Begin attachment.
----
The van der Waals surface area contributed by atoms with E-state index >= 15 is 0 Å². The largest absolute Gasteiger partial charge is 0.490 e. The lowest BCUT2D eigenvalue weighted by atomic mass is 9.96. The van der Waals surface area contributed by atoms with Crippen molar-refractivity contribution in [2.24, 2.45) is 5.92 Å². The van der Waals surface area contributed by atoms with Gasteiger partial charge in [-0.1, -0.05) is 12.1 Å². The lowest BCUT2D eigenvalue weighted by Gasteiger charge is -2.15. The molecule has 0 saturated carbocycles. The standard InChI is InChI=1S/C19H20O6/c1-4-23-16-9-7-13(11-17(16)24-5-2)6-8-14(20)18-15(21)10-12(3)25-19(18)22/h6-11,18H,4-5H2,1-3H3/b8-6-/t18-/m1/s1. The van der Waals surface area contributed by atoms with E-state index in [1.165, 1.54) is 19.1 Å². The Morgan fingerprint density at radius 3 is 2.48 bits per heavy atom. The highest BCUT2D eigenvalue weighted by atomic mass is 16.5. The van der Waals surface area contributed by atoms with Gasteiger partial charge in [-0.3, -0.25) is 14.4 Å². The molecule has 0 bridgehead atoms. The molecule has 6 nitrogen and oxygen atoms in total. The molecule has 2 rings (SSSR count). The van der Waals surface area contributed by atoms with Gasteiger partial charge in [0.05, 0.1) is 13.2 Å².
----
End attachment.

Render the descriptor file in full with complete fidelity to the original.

The van der Waals surface area contributed by atoms with E-state index >= 15 is 0 Å². The largest absolute Gasteiger partial charge is 0.490 e. The lowest BCUT2D eigenvalue weighted by atomic mass is 9.96. The van der Waals surface area contributed by atoms with Crippen molar-refractivity contribution in [2.24, 2.45) is 5.92 Å². The van der Waals surface area contributed by atoms with Gasteiger partial charge in [-0.1, -0.05) is 12.1 Å². The lowest BCUT2D eigenvalue weighted by Gasteiger charge is -2.15. The molecule has 0 saturated carbocycles. The standard InChI is InChI=1S/C19H20O6/c1-4-23-16-9-7-13(11-17(16)24-5-2)6-8-14(20)18-15(21)10-12(3)25-19(18)22/h6-11,18H,4-5H2,1-3H3/b8-6-/t18-/m1/s1. The van der Waals surface area contributed by atoms with E-state index in [1.165, 1.54) is 19.1 Å². The Morgan fingerprint density at radius 3 is 2.48 bits per heavy atom. The highest BCUT2D eigenvalue weighted by atomic mass is 16.5. The van der Waals surface area contributed by atoms with Gasteiger partial charge in [-0.3, -0.25) is 14.4 Å². The molecule has 0 bridgehead atoms. The molecule has 6 nitrogen and oxygen atoms in total. The molecule has 2 rings (SSSR count). The van der Waals surface area contributed by atoms with Gasteiger partial charge in [0.05, 0.1) is 13.2 Å².